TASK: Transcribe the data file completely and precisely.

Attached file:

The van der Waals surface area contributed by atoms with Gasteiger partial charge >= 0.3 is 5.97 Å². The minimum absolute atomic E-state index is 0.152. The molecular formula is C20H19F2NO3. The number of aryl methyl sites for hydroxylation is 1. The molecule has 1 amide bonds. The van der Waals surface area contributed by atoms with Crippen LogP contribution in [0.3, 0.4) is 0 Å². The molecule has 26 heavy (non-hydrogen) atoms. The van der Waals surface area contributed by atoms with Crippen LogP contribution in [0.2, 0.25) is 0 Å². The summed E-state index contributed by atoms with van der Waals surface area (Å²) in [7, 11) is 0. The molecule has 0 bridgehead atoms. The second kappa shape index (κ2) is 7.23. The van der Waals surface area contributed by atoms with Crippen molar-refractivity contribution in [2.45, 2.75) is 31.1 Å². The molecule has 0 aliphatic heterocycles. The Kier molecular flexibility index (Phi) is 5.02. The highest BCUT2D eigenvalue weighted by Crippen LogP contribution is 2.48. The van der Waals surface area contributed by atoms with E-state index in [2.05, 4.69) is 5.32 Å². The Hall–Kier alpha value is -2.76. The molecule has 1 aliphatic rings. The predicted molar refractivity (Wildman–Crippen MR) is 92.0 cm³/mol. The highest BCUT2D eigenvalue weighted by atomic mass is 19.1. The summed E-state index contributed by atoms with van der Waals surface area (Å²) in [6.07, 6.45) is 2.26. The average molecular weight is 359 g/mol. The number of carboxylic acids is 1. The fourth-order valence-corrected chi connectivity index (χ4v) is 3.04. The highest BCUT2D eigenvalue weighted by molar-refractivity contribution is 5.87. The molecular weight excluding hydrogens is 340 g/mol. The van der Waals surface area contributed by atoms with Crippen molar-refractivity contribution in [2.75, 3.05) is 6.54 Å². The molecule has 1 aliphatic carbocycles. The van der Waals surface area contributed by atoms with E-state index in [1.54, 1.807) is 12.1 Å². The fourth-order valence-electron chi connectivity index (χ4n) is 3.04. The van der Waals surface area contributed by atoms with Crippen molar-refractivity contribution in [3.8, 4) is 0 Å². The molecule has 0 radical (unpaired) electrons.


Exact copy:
The van der Waals surface area contributed by atoms with Gasteiger partial charge >= 0.3 is 5.97 Å². The minimum absolute atomic E-state index is 0.152. The molecular formula is C20H19F2NO3. The number of aryl methyl sites for hydroxylation is 1. The molecule has 1 amide bonds. The van der Waals surface area contributed by atoms with Crippen LogP contribution in [0.3, 0.4) is 0 Å². The molecule has 26 heavy (non-hydrogen) atoms. The van der Waals surface area contributed by atoms with Crippen LogP contribution in [0.2, 0.25) is 0 Å². The summed E-state index contributed by atoms with van der Waals surface area (Å²) in [7, 11) is 0. The molecule has 0 bridgehead atoms. The second kappa shape index (κ2) is 7.23. The van der Waals surface area contributed by atoms with Crippen molar-refractivity contribution in [2.45, 2.75) is 31.1 Å². The molecule has 0 aliphatic heterocycles. The Kier molecular flexibility index (Phi) is 5.02. The highest BCUT2D eigenvalue weighted by Crippen LogP contribution is 2.48. The van der Waals surface area contributed by atoms with E-state index in [2.05, 4.69) is 5.32 Å². The Hall–Kier alpha value is -2.76. The molecule has 1 aliphatic rings. The predicted molar refractivity (Wildman–Crippen MR) is 92.0 cm³/mol. The highest BCUT2D eigenvalue weighted by atomic mass is 19.1. The summed E-state index contributed by atoms with van der Waals surface area (Å²) in [6.07, 6.45) is 2.26. The average molecular weight is 359 g/mol. The number of carboxylic acids is 1. The fourth-order valence-corrected chi connectivity index (χ4v) is 3.04. The highest BCUT2D eigenvalue weighted by molar-refractivity contribution is 5.87. The molecular weight excluding hydrogens is 340 g/mol. The van der Waals surface area contributed by atoms with Crippen molar-refractivity contribution in [2.75, 3.05) is 6.54 Å². The molecule has 1 aliphatic carbocycles. The van der Waals surface area contributed by atoms with E-state index in [1.54, 1.807) is 12.1 Å². The fourth-order valence-electron chi connectivity index (χ4n) is 3.04. The van der Waals surface area contributed by atoms with Crippen molar-refractivity contribution in [3.8, 4) is 0 Å². The molecule has 0 radical (unpaired) electrons.